"Age": 30, 
  "FirstName": "John", 
  "LastName": "Doe" 

The DefaultModelBinder will pull the Id value from the RouteData and the Age, FirstName, and LastName values from the JSON when building up the Person object. Afterwards, it’ll perform validation without having to know that the various values came from different sources.

Even better, if you wrote a custom Person model binder and made it agnostic as to the current IValueProvider, you’d get the correct behavior on incoming JSON requests without having to change your model binder code one tiny iota.  Neither of these is possible if the model binder is hard-coded to a single provider.

TL;DR Summary

The goal of this post was to provide a bit of detail around an interesting aspect of how ASP.NET MVC turns strings sent to a web server into strongly typed objects passed into your action methods.

Going back to the original question, the answer is simply, we use a value provider for JSON to enable property level validation of the incoming post and also so that model binding can build up an object by aggregating multiple sources of data without having to know anything about those sources.

Found a typo or error? Suggest an edit! If accepted, your contribution is listed automatically here.



17 responses

  1. Avatar for Jim Davies
    Jim Davies June 30th, 2011

    Many thanks Phil - very clear and enlightening.
    Typo near the end? TL;DR Summary

  2. Avatar for Chris V.
    Chris V. June 30th, 2011

    This is a great post. I love getting perspective on implementation details like this.
    On a related note, one thing that's always bothered me about the default model binder code (though I admit, not enough for me to look at the source code and figure out a way around it), is that if you have an integer property to be bound, and the user submits a non-integer value, the error message returned seems to come from deep within the framework somewhere. This error message does not seem configurable via code because the error is thrown before the model-based validation ever actually occurs. Maybe you could shed some light on that one?

  3. Avatar for Gurdeep Singh
    Gurdeep Singh June 30th, 2011

    Very well explained. Thanks for the write up! Still wondering what if the browser do not support json.stringify natively? Resort back to plugins? Though, I myself use very little json for post backs and that too without the need of any stringifiers.

  4. Avatar for haacked
    haacked June 30th, 2011

    @Chris You are right. That error comes when we attempt type coercion. We're going to fix the fact that you can't configure that message in ASP.NET MVC 4.

  5. Avatar for haacked
    haacked June 30th, 2011

    @Jim TL;DR stands for Too Long, Didn't Read
    @Gurdeep You should probably use the json2.js library as described here. I was just being lazy in my blog post and demonstrating the principle, not the code I would use in production.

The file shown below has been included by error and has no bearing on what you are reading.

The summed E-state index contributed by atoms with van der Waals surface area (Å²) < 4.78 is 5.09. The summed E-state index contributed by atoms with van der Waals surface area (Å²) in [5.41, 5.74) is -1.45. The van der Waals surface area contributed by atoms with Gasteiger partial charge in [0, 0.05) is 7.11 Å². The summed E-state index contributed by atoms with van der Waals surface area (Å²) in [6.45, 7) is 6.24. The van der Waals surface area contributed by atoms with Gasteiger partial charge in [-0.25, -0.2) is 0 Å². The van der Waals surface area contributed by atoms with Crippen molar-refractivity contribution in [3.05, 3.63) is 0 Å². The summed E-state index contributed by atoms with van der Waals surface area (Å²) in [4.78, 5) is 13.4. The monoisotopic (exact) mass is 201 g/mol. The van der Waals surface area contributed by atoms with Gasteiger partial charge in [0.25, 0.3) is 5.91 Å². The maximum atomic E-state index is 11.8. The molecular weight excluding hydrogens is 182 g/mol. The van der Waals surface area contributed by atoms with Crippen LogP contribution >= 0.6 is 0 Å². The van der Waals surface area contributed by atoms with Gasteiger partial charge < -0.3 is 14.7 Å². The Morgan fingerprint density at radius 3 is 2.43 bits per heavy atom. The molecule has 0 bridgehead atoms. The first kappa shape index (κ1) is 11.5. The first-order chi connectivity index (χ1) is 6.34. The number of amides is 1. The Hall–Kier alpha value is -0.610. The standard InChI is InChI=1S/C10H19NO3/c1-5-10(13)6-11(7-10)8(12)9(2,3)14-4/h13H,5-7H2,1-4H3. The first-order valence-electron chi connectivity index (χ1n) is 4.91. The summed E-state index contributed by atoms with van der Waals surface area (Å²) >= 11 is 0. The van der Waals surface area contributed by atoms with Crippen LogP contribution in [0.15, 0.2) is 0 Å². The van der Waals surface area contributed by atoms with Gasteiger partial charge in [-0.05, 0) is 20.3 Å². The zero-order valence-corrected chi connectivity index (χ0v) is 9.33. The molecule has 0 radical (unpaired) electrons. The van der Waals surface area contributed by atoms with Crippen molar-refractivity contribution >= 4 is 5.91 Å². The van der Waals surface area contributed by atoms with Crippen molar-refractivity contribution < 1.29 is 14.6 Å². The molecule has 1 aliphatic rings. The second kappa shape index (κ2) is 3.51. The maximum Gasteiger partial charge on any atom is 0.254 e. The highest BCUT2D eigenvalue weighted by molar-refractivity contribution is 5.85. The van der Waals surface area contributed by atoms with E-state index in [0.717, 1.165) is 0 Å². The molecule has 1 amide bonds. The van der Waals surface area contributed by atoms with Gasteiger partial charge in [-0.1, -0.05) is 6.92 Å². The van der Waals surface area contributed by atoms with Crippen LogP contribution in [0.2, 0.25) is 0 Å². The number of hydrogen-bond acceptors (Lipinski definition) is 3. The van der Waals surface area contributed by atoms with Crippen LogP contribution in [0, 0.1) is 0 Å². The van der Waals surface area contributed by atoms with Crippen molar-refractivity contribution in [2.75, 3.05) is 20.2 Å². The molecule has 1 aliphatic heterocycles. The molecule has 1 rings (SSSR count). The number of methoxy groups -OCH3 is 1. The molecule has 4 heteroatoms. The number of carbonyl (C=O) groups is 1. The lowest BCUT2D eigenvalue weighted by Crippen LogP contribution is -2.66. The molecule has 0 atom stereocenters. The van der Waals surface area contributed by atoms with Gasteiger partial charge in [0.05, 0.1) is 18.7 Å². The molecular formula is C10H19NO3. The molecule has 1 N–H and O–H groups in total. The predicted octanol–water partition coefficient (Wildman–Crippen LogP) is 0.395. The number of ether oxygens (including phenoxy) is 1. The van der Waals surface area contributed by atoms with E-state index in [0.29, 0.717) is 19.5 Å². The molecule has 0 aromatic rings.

6. Avatar for Anonymious
    Anonymious June 30th, 2011

    Not know whether you are aware about this bug present in http://bit.ly/lkAIyb, which will bypass ASP.NET Request Validation if you are using Json Value Provider.

  7. Avatar for av
    av July 2nd, 2011

    In FUBUMVC you wouldn't even have to worry about it.....
    Haha..just had to be the first one who FUBU'ed the post

  8. Avatar for Petar Repac
    Petar Repac July 2nd, 2011

    This is one of those aha!!! posts!
    Thank you for clear explanation.

  9. Avatar for Roatin Marth
    Roatin Marth July 3rd, 2011

    One problem with shoe-horning JSON request bodies into IValueProvider is that incoming enum values (given as ints) do not get bound to the target property. JSON requests get a DictionaryValueProvider&lt;object&gt;. The model binder asks the value provider to convert it's value to the enum type via valueProviderResult.ConvertTo(enumType)).
    The value provider gets an EnumConverter for the TypeConverter, but alas, when given an int object the EnumConverter doesn't know what to do with it. No other ValueProvider has this behaviour since they all store their raw values as string objects.

  10. Avatar for bill
    bill July 3rd, 2011

    So, with this ability, whats the value prop of WCF over MVC with json objects?

  11. Avatar for Mazhar
    Mazhar July 6th, 2011

    Aha!!! (same as Peter!)

  12. Avatar for Rais Hussain
    Rais Hussain July 6th, 2011

    @haacked Nice post and clear explanation of internals of ASP.NET MVC haacks!!!
    Thanks Phil.

  13. Avatar for ZyZ
    ZyZ July 6th, 2011

    @chris: You can configure those error messages, however it is more complicated than it should be
    1) When application starts register resource that will handle binding errors
    DefaultModelBinder.ResourceClassKey = "ResourceNameHere";
    2) Create "ResourceNameHere" resource in App_GlobalResources
    3) Resource should provide values for 2 keys "PropertyValueInvalid"
    and "PropertyValueRequired"

  14. Avatar for Aaron
    Aaron November 25th, 2011

    Just a bit of feedback on the Json Value Provider introduction. I need to use a different JSON parser ( Newtonsoft is now using the new SerializationBinder.BindToName which offers pretty clean polymorphic JSON data models ) than the one provided by MS and after a few hours of digging it turned out that the built-in JsonValueProviderFactory is what was internally not providing the HTTP POSTed JSON data to the alternate ModelBinder (Request.InputStream was empty) that I created to use my own JSON parser.
    Once I removed JsonValueProviderFactory from the ValueProviderFactories.Factories I was getting nice clean object bindings with my own DefaultModelBinder. I understand the seatbelt it is supposed to provide but in addition to the security issue that was also found (weblogs.asp.net/...) it may be worth an internal thread to discuss taking it out or making it in an opt-in.

  15. Avatar for Asif Ashraf
    Asif Ashraf January 30th, 2012

    Cool, fixed my issue. thanks

  16. Avatar for Mohit Dharmadhikari
    Mohit Dharmadhikari April 26th, 2015

    Excellent!! Just amazed with detailed explanation.

  17. Avatar for aledpardo
    aledpardo September 19th, 2015

    Phil, you rocks! Thanks for everything!